Workshop Examples

Workshop Examples

VIDEOS OF PAUL IN ACTION FOR TEACHER'S TV

Paul was employed by cre8.ed to make two programmes for Teachers’ TV. These show how to use art in RE lessons, and typify the style of workshops cre8.ed use. For more information see www.cre8ed.com.


The programmes are 14 minute videos for Secondary Key Stage 3 and 4 RE, and can now be found on the TES website www.tes.co.uk/video or by clicking on the links below.


ART WORKSHOP


Paul demonstrates 3 different workshop ideas to RE teachers. 

Click here for Art Workshop.


INTEGRATING ART


See how teacher Angela Saunders, gets on with her own class. 

Click here for Integrating Art.


A TYPICAL WORKSHOP AS DESCRIBED BY A SIXTH FORM PUPIL

'Paul took the Lower Sixth A level artists for a weekend workshop. The workshop had begun with a preliminary talk by Paul on his work, which included slides and a short performed sculptural piece. The slides gave a general impression of frequently recurring themes: religion, poverty, food, travel, and abstraction. We now started to observe aspects of various pieces in more detail. He encouraged us to have the courage of our convictions to form our own opinion of his work, which we then discussed.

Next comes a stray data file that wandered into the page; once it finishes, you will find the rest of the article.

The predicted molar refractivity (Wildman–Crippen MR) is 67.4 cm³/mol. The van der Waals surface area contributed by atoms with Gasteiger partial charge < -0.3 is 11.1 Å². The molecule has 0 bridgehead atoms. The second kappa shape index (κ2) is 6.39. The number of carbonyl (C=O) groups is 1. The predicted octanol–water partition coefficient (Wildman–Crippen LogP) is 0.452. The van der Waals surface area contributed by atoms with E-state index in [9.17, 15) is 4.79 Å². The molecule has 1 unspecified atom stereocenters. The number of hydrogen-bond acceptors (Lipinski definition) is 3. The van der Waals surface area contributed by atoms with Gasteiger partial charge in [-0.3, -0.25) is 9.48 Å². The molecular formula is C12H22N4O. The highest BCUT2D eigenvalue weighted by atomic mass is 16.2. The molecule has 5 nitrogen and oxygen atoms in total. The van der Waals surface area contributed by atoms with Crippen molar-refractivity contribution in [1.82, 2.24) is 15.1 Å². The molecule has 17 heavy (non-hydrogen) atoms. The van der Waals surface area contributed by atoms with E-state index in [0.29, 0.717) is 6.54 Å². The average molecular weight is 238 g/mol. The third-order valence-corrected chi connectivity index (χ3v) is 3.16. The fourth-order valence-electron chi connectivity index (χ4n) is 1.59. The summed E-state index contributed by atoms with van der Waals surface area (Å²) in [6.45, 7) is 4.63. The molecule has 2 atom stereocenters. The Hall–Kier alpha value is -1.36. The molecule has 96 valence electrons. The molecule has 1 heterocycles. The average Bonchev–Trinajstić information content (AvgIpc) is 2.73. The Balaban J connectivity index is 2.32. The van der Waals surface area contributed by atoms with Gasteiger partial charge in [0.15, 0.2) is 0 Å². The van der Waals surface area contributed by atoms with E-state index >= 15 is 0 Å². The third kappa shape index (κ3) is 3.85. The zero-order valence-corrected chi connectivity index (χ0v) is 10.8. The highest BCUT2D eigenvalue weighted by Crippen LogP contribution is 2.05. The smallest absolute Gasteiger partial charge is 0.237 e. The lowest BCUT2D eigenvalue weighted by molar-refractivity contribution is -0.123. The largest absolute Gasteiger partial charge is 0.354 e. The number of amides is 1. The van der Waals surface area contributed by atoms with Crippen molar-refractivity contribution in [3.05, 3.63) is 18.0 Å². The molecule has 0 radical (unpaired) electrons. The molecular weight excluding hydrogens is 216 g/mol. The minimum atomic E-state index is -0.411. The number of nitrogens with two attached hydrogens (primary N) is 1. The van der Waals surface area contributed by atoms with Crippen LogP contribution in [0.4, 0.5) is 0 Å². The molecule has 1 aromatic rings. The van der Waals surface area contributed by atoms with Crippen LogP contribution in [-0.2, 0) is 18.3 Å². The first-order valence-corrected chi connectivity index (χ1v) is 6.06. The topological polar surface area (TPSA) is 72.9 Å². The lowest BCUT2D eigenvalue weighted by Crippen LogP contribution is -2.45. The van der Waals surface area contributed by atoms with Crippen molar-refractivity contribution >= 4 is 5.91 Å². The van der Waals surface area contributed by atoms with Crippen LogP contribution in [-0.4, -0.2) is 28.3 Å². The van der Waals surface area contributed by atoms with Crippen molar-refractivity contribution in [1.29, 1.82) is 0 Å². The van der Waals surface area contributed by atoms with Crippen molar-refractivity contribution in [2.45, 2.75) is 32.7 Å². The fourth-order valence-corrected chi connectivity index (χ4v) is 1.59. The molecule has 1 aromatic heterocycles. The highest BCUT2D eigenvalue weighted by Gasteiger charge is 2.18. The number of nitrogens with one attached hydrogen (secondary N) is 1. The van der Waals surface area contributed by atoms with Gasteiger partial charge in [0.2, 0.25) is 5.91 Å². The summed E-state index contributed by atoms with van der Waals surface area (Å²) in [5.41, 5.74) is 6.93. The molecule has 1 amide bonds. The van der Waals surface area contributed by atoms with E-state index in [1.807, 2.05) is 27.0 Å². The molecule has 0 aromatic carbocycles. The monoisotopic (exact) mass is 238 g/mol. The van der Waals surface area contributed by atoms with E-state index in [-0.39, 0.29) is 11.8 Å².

He did not pre-empt our ideas, but allowed us to talk informally about our responses. He encouraged us to think about the symbolism and meaning behind each theme, and told us that his intention was to make the observer use her imagination. An example of his work is his depiction of the Last Supper - a large table with fourteen loaves of bread on it, each in a different medium and intended to symbolise different biblical events and characters; here he was concerned to explore the idea of bread as a metaphor and imaginative stimulus.


Following this, we then developed our own ideas for a sculptural project on the proposed theme of old age. Initially this seemed rather limited, but we soon got going, after doing some preliminary studies in our sketch books and brainstorming our ideas with him. He talked to each of us individually, making us question our thoughts and the most appropriate way of trying to visualise them.


We were encouraged to use a wide variety of materials, to develop a symbolic language to express the issue about old age that we each chose to represent. It was hard work, mentally and physically - but a great challenge. By the end of the weekend we felt quite exhausted, but we had also accomplished something worthwhile.'